Breaking news of plans for a new Wisconsin factory run by Chinese firm Foxconn is getting a fair amount of scrutiny as the company announces a partnership with a Texas company called Briggo, indicating that after breaking ground in the U.S., Foxconn and other stakeholders will start off with producing robots related to automating coffee dispensers in kiosks.
The factory, which is getting a lot of attention as experts suggest it may be completed next year, is a major indicator in a global economy where production matters.
One of the biggest narratives in the current American story is the challenge of relocating production and manufacturing to American soil.
Foxconn, on the other hand, has largely been seen as a dominating influence in China, with all of the corner-cutting and labor issues that one would expect.
Opening a factory in the United States would be a profound move for a company that’s featured prominently in discussions about international production.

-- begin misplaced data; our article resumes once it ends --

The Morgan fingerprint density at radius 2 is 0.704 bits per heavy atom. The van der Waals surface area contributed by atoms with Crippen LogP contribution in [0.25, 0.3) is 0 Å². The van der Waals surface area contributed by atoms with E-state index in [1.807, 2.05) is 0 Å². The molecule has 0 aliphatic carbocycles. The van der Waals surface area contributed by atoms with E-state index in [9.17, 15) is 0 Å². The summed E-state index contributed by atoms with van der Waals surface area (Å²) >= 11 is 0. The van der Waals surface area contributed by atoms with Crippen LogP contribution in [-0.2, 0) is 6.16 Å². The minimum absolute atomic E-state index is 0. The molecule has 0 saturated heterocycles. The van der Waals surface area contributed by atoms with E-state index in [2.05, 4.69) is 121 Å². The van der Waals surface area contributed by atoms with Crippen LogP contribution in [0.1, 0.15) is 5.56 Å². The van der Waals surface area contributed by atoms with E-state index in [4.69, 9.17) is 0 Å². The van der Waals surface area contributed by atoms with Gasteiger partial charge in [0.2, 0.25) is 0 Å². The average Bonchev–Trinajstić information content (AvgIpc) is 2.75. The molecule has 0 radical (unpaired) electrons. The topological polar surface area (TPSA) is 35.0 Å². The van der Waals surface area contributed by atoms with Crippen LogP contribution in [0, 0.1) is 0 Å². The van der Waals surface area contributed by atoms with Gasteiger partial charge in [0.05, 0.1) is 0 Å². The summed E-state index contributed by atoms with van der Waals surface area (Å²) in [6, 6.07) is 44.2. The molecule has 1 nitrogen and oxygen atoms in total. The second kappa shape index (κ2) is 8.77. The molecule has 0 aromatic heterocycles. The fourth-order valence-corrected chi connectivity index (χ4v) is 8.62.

In analyzing the process toward groundbreaking, some are criticizing Foxconn for lack of coherent management
“The factory has come under immense scrutiny these past two years for remaining in a perpetual and chaotic state of Kafkaesque mismanagement,” writes Nick Statt at The Verge. “It’s the product of what was two years ago called a landmark contract that is costing the state roughly $4 billion in tax credits, land and infrastructure investments, and other incentives used to lure the company to the Midwest … so far, Foxconn has only managed to purchase a series of empty buildings it has dubbed “innovation centers,” and it has continually downsized the scope of its factory plans in the state.
However, although the factory is, as noted, not built yet, firming up details shows that this is a serious plan by a major global firm.
One of the takeaways here is that investors can scrutinize changing trends in production to understand whether placement in an American context may be forthcoming. Keep an eye out as the landscape changes and politicians speak to the desolation of an American landscape devoid of production – can we bring more “building and making” back?